Wednesday, June 18, 2014

The AQM, Part 2: What does it mean to filers?

In the first part of this two-part discussion, we reviewed what the U.S. Securities and Exchange Commission (SEC) Accounting Quality Model (AQM, or "RoboCop") is using to evaluate public filings. The AQM was designed to help automate and streamline the review process of the eXtensible Business Reporting Language (XBRL) instance document, the machine-readable version of a filer's quarterly report.

Additionally, we looked a little deeper at how discretionary accruals are typically used to assess the probability of "earnings management". This can be problematic as it can lead to false positives, so the SEC is trying to shore-up this process by further by parsing discretionary accrual factors. They do so by categorizing them for deeper analysis as either factors that indicate earnings management and those that induce earnings management.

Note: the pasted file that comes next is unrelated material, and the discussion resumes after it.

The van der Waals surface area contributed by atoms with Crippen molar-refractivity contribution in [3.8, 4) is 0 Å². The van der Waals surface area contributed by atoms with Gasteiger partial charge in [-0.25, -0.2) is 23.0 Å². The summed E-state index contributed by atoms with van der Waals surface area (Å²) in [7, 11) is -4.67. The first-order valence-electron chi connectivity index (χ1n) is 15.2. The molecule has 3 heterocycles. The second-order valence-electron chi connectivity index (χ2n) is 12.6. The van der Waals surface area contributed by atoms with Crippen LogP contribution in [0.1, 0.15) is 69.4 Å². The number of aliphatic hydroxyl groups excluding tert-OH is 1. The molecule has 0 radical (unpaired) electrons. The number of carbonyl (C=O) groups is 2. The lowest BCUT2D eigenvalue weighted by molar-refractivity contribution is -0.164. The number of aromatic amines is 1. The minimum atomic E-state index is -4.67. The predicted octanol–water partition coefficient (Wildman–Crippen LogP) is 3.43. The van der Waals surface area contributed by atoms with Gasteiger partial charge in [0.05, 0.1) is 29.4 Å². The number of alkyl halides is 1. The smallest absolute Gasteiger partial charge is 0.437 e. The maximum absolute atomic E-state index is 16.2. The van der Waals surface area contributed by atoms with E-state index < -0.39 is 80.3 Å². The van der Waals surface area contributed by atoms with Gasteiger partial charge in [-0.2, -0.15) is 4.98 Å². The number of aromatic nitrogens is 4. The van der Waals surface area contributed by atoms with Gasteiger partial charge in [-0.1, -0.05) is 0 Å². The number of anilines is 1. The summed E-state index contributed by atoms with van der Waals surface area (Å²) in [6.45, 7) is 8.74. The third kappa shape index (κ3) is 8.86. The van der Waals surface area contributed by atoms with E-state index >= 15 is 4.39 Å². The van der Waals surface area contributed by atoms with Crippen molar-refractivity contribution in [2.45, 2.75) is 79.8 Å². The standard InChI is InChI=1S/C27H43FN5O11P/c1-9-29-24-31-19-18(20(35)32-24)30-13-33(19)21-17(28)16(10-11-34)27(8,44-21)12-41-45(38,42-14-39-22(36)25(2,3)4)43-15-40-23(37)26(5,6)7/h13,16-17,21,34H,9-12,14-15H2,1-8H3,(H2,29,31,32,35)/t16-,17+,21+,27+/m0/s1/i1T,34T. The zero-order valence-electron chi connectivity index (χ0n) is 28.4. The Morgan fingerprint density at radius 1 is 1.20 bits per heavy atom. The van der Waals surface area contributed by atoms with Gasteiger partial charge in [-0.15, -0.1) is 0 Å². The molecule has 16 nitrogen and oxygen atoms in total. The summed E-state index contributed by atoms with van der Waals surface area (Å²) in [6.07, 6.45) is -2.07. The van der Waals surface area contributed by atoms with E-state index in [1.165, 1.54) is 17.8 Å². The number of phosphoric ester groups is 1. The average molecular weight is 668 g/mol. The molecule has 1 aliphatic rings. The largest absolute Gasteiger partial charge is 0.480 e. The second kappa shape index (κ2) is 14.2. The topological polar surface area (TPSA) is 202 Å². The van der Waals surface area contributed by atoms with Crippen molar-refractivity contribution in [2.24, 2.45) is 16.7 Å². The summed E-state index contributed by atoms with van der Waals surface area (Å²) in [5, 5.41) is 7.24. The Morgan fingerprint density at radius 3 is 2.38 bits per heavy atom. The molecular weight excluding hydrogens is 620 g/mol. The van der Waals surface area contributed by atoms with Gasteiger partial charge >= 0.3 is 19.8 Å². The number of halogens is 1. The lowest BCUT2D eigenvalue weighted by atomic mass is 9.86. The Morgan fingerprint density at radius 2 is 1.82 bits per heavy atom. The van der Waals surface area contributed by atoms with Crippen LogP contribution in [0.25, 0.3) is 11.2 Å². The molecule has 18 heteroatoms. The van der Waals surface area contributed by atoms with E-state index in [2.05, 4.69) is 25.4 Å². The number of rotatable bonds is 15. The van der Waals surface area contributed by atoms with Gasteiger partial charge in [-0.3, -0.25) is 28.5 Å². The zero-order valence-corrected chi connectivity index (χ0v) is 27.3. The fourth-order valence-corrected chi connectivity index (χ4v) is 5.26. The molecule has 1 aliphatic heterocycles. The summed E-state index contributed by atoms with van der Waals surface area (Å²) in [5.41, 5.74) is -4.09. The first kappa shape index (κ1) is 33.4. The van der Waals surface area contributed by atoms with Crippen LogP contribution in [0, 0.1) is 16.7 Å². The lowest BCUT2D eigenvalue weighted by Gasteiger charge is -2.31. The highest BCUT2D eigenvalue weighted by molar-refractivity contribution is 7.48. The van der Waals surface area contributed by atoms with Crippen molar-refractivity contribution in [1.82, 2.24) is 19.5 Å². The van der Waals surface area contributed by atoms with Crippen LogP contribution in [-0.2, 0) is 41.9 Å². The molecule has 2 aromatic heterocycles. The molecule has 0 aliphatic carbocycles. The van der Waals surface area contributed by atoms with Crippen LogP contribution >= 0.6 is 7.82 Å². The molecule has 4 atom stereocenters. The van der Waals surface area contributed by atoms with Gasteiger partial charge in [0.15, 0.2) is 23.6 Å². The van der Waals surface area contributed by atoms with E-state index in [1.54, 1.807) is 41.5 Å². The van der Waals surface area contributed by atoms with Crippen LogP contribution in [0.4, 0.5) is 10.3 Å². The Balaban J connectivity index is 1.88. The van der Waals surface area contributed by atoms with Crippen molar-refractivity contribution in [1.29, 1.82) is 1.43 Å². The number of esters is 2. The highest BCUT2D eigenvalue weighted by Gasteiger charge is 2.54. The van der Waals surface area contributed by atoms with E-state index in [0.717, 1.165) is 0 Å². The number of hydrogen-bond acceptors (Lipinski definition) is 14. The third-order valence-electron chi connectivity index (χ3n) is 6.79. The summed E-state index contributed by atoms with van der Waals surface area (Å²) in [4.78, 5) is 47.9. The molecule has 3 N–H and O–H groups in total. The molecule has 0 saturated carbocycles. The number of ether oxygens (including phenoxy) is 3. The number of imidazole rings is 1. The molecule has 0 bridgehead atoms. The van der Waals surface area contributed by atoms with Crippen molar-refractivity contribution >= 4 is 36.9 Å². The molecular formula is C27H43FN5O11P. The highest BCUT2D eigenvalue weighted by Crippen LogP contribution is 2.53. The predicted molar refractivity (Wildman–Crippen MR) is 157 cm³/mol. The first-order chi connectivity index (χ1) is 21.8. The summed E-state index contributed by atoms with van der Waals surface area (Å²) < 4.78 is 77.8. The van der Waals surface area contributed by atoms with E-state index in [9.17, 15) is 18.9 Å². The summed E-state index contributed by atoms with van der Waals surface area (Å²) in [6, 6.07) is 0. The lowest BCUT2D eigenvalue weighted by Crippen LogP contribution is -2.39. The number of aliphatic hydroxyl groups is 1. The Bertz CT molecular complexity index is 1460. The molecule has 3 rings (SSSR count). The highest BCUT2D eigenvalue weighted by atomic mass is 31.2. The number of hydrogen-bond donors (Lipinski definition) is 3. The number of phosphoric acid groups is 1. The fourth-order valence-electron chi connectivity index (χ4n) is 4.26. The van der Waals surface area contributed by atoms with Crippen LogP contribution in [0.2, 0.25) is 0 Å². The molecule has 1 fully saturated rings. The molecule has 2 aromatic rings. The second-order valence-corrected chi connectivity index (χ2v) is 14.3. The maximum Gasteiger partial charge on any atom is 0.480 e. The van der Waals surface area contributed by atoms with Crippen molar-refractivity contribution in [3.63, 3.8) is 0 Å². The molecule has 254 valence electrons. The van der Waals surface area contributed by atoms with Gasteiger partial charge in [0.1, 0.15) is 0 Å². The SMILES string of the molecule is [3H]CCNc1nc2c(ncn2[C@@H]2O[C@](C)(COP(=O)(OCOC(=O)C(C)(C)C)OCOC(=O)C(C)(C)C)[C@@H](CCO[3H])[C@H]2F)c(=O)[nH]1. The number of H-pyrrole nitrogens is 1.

Wednesday, June 4, 2014

The AQM, Part 1: What is it looking at?

We would like to take a deeper look at the U.S. Securities and Exchange Comission’s Accounting Quality Model, informally known as RoboCop. We will do this in two parts, assessing what the AQM is using for its analysis, and then we will offer some thoughts on what it means for your company's filing.

There has been a lot of talk in the past year about the Accounting Quality Model (AQM)—nicknamed RoboCop—the U.S. Securities and Exchange Commission’s (SEC) tool designed to evaluate and analyze eXtensible Business Reporting Language (XBRL) filings from public filers. More specifically, the AQM has been designed to flag questionable or fraudulent filings based upon SEC-designed algorithms, including an evaluation of a company’s filing against its industry peer group. We thought it might be useful to dig a bit deeper into what the AQM actually is, along with its potential impact on the filing landscape.